An appearance by U.S. Census Bureau “partnership specialist” brought a cool response from the Union County Board of Supervisors Monday morning, July 15th.
Brenda McGaha, who identified herself as an employee of the Census Bureau, presented each supervisor and others in the meeting room with a folder containing pre-printed materials about the census.
McGaha said she was there to seek help from the county government in conducting the 2020 census required by the U.S. Constitution. She asked the board to pass a resolution establishing a “Complete Count Committee.”
None of the supervisors had had the opportunity to review the materials they had just been handed. It seemed to this NAnewsweb.com reporter, that McGaha was vague as to what the county’s responsibilities would be if it established a “Complete Count Committee.” However, she asked again that the supervisors pass a resolution saying they would establish and support such a committee.
The board voted unanimously to take McGaha’s request from the Census Bureau “under advisement.”
County Board President Chad Coffey said after the meeting ended that he had “no intention of voting for something when I don’t know what it is.”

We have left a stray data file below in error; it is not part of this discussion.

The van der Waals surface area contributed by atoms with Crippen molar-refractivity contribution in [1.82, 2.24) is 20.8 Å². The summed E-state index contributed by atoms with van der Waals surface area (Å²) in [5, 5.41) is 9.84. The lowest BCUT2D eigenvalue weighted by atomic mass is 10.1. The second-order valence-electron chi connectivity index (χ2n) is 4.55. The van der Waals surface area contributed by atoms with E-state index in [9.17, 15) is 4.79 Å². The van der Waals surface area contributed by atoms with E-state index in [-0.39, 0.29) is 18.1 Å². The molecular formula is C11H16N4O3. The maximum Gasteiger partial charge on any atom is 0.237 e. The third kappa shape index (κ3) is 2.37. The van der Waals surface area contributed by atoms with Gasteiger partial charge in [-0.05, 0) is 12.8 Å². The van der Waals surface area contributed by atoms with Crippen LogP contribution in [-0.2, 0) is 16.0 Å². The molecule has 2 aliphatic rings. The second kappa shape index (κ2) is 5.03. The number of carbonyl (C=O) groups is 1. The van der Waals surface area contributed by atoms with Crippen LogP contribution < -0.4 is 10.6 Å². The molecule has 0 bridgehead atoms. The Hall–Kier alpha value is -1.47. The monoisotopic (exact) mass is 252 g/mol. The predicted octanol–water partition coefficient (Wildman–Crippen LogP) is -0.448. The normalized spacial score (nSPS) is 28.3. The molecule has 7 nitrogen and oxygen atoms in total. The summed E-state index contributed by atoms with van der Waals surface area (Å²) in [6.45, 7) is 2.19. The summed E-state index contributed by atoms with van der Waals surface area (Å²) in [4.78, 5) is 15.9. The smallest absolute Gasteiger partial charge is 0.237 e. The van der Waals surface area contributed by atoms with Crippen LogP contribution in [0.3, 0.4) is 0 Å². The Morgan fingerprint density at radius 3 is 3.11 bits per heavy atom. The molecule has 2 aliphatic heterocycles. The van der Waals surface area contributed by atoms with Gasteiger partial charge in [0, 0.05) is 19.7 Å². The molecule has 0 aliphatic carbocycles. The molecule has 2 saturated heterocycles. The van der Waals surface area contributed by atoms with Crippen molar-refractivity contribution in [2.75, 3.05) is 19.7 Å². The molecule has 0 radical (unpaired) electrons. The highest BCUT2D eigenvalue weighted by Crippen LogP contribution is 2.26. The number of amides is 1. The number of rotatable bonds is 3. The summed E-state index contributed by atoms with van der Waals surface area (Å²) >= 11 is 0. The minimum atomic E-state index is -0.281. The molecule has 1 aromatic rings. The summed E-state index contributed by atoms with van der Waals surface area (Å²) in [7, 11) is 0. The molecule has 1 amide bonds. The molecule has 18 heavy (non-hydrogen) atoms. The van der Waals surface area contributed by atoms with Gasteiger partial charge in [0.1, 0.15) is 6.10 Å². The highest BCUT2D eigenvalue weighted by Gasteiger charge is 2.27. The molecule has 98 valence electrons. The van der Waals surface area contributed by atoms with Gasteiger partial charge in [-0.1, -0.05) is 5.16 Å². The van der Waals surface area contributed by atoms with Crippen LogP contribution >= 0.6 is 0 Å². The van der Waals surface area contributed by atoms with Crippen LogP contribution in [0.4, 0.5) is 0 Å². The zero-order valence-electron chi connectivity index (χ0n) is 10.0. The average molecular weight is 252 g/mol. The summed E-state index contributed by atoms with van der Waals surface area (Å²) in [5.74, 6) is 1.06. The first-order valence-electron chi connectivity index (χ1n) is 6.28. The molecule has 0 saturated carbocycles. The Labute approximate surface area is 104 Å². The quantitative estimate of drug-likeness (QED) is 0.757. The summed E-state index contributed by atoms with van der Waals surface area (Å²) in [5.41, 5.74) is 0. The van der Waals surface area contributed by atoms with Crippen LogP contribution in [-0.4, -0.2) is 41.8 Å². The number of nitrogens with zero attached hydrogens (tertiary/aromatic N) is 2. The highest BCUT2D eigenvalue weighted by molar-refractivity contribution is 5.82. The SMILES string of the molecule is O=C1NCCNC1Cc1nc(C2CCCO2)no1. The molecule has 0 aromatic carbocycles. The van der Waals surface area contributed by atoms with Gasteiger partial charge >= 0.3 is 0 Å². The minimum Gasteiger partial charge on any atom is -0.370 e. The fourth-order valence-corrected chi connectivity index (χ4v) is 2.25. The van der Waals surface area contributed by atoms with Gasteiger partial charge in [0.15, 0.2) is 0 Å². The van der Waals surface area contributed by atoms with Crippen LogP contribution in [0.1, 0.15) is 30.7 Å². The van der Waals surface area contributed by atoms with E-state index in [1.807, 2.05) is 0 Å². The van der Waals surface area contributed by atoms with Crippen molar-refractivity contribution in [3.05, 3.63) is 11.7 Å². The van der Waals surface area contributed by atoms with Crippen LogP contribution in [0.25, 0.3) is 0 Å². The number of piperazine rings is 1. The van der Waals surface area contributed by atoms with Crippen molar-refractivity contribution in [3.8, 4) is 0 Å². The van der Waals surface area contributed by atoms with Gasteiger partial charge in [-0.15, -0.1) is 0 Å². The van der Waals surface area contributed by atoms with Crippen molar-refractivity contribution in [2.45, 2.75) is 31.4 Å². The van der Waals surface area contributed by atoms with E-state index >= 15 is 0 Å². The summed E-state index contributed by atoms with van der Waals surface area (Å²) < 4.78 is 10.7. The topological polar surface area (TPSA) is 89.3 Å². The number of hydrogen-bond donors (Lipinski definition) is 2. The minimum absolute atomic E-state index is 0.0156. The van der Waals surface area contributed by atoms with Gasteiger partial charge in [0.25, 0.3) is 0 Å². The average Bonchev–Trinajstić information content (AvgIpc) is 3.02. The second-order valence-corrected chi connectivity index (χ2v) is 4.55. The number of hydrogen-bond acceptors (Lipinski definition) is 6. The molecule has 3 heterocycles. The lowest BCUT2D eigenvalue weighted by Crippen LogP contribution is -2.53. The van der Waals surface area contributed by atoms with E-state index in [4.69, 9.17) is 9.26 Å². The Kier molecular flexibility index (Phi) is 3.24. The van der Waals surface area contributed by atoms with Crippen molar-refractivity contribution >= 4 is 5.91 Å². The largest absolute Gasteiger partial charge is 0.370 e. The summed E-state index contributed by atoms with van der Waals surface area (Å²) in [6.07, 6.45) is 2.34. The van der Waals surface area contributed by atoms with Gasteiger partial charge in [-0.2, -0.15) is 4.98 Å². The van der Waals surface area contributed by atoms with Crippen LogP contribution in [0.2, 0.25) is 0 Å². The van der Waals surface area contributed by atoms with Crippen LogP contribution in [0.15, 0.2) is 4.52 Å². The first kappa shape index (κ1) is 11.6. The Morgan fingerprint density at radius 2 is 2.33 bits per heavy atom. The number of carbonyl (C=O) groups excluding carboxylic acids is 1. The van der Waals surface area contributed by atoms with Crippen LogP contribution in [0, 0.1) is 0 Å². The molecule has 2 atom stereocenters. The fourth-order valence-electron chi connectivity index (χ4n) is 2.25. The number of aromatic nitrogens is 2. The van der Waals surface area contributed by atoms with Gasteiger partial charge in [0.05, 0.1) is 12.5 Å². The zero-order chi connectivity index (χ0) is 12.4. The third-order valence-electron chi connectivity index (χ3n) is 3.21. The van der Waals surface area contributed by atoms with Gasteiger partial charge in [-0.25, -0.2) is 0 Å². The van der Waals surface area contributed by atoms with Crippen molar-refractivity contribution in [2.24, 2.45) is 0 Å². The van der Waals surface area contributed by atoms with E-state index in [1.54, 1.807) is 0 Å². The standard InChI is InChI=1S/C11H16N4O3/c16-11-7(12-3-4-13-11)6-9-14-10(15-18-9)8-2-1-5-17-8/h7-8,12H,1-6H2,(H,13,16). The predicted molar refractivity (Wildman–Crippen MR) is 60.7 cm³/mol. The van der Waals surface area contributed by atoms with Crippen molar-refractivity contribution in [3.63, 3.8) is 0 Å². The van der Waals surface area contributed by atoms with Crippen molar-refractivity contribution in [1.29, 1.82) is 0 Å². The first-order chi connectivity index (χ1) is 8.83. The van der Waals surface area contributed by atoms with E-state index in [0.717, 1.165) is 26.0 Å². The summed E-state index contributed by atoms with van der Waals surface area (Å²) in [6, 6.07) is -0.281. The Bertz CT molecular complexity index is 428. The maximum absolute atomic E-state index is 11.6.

Union County Chancery Clerk Annette Hickey told NAnewsweb.com Tuesday afternoon that she would be informing McGaha that Union County will not be establishing a “Complete Count Committee.”
Article One, Section Two of the U. S. Constitution requires that an “enumeration” of the U.S. population shall be made “within every subsequent Term of ten Years, in such Manner as they shall by Law direct.” [Note: the odd capitalization of the words “Term,” “Years,” etc. is exactly as it appears in the original 1787 Constitution.] The original document plainly makes it the responsibility of the federal government to conduct the “enumeration,” and to fund whatever it takes to get the job done.
Problems with staffing, funding, and conducting the census have been in the news for well over a year. These problems are quite apart from the question of whether respondents may be asked about their citizenship status. The company printing census forms went bankrupt. There is a shortage of field workers. Field tests to assure the accuracy of the census have been cut back. The word “mess” has appeared in more than one published article about the status of the 2020 census.
A perusal of the documents census bureau worker McGaha left with the county board Monday morning seemed, to this reporter to create more confusion than clarity. For example, one of the documents McGaha left indicated the county would be expected to “provide a vehicle for coordinating and nurturing cooperative efforts.”
It appears the Union County Board of Supervisors decided not to take on responsibility for funding or otherwise managing the census for the federal government.